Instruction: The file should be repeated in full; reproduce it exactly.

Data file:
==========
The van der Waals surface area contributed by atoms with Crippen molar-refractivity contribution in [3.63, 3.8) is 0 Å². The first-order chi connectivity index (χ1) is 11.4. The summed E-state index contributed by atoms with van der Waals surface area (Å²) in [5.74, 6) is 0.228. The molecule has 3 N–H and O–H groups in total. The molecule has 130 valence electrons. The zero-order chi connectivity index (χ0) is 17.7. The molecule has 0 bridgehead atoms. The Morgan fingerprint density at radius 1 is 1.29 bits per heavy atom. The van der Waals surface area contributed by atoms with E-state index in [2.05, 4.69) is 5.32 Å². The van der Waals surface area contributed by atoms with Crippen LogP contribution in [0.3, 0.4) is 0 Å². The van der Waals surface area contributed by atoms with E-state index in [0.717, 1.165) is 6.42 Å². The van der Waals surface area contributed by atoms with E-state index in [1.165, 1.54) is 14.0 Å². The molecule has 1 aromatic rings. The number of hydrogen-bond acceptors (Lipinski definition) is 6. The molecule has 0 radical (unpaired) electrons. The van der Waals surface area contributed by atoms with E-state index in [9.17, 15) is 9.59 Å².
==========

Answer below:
The van der Waals surface area contributed by atoms with Crippen molar-refractivity contribution in [3.63, 3.8) is 0 Å². The first-order chi connectivity index (χ1) is 11.4. The summed E-state index contributed by atoms with van der Waals surface area (Å²) in [5.74, 6) is 0.228. The molecule has 3 N–H and O–H groups in total. The molecule has 130 valence electrons. The zero-order chi connectivity index (χ0) is 17.7. The molecule has 0 bridgehead atoms. The Morgan fingerprint density at radius 1 is 1.29 bits per heavy atom. The van der Waals surface area contributed by atoms with E-state index in [2.05, 4.69) is 5.32 Å². The van der Waals surface area contributed by atoms with Crippen LogP contribution in [0.3, 0.4) is 0 Å². The van der Waals surface area contributed by atoms with E-state index in [0.717, 1.165) is 6.42 Å². The van der Waals surface area contributed by atoms with E-state index in [1.165, 1.54) is 14.0 Å². The molecule has 1 aromatic rings. The number of hydrogen-bond acceptors (Lipinski definition) is 6. The molecule has 0 radical (unpaired) electrons. The van der Waals surface area contributed by atoms with E-state index in [9.17, 15) is 9.59 Å².